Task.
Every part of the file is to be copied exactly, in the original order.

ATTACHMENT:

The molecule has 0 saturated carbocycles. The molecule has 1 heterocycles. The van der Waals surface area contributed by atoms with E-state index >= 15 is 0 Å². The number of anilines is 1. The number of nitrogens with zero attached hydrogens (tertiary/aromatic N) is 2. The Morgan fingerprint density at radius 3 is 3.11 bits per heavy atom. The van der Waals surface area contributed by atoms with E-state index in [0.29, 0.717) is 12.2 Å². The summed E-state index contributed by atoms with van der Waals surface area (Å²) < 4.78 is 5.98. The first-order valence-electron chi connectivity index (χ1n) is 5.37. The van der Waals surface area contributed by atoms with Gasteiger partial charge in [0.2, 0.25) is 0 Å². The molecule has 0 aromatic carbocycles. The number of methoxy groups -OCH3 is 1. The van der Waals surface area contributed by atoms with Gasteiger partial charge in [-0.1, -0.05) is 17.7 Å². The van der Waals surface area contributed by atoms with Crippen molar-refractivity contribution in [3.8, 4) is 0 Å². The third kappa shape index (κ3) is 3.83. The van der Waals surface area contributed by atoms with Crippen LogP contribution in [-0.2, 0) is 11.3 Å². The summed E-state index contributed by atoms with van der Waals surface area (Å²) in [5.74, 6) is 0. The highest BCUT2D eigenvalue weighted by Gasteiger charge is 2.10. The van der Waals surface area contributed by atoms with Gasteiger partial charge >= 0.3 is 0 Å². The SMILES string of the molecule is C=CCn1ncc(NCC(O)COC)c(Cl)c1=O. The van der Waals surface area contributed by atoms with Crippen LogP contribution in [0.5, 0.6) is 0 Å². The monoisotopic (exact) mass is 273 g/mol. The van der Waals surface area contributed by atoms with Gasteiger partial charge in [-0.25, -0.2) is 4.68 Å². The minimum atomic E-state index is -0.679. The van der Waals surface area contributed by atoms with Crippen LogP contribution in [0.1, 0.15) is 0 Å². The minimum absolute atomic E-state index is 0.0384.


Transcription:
The molecule has 0 saturated carbocycles. The molecule has 1 heterocycles. The van der Waals surface area contributed by atoms with E-state index >= 15 is 0 Å². The number of anilines is 1. The number of nitrogens with zero attached hydrogens (tertiary/aromatic N) is 2. The Morgan fingerprint density at radius 3 is 3.11 bits per heavy atom. The van der Waals surface area contributed by atoms with E-state index in [0.29, 0.717) is 12.2 Å². The summed E-state index contributed by atoms with van der Waals surface area (Å²) < 4.78 is 5.98. The first-order valence-electron chi connectivity index (χ1n) is 5.37. The van der Waals surface area contributed by atoms with Gasteiger partial charge in [0.2, 0.25) is 0 Å². The molecule has 0 aromatic carbocycles. The number of methoxy groups -OCH3 is 1. The van der Waals surface area contributed by atoms with Gasteiger partial charge in [-0.1, -0.05) is 17.7 Å². The van der Waals surface area contributed by atoms with Crippen molar-refractivity contribution in [3.8, 4) is 0 Å². The third kappa shape index (κ3) is 3.83. The van der Waals surface area contributed by atoms with Crippen LogP contribution in [-0.2, 0) is 11.3 Å². The summed E-state index contributed by atoms with van der Waals surface area (Å²) in [5.74, 6) is 0. The highest BCUT2D eigenvalue weighted by Gasteiger charge is 2.10. The van der Waals surface area contributed by atoms with Gasteiger partial charge >= 0.3 is 0 Å². The SMILES string of the molecule is C=CCn1ncc(NCC(O)COC)c(Cl)c1=O. The van der Waals surface area contributed by atoms with Crippen LogP contribution in [0.5, 0.6) is 0 Å². The monoisotopic (exact) mass is 273 g/mol. The van der Waals surface area contributed by atoms with Gasteiger partial charge in [-0.25, -0.2) is 4.68 Å². The minimum atomic E-state index is -0.679. The van der Waals surface area contributed by atoms with Crippen LogP contribution in [0.1, 0.15) is 0 Å². The minimum absolute atomic E-state index is 0.0384.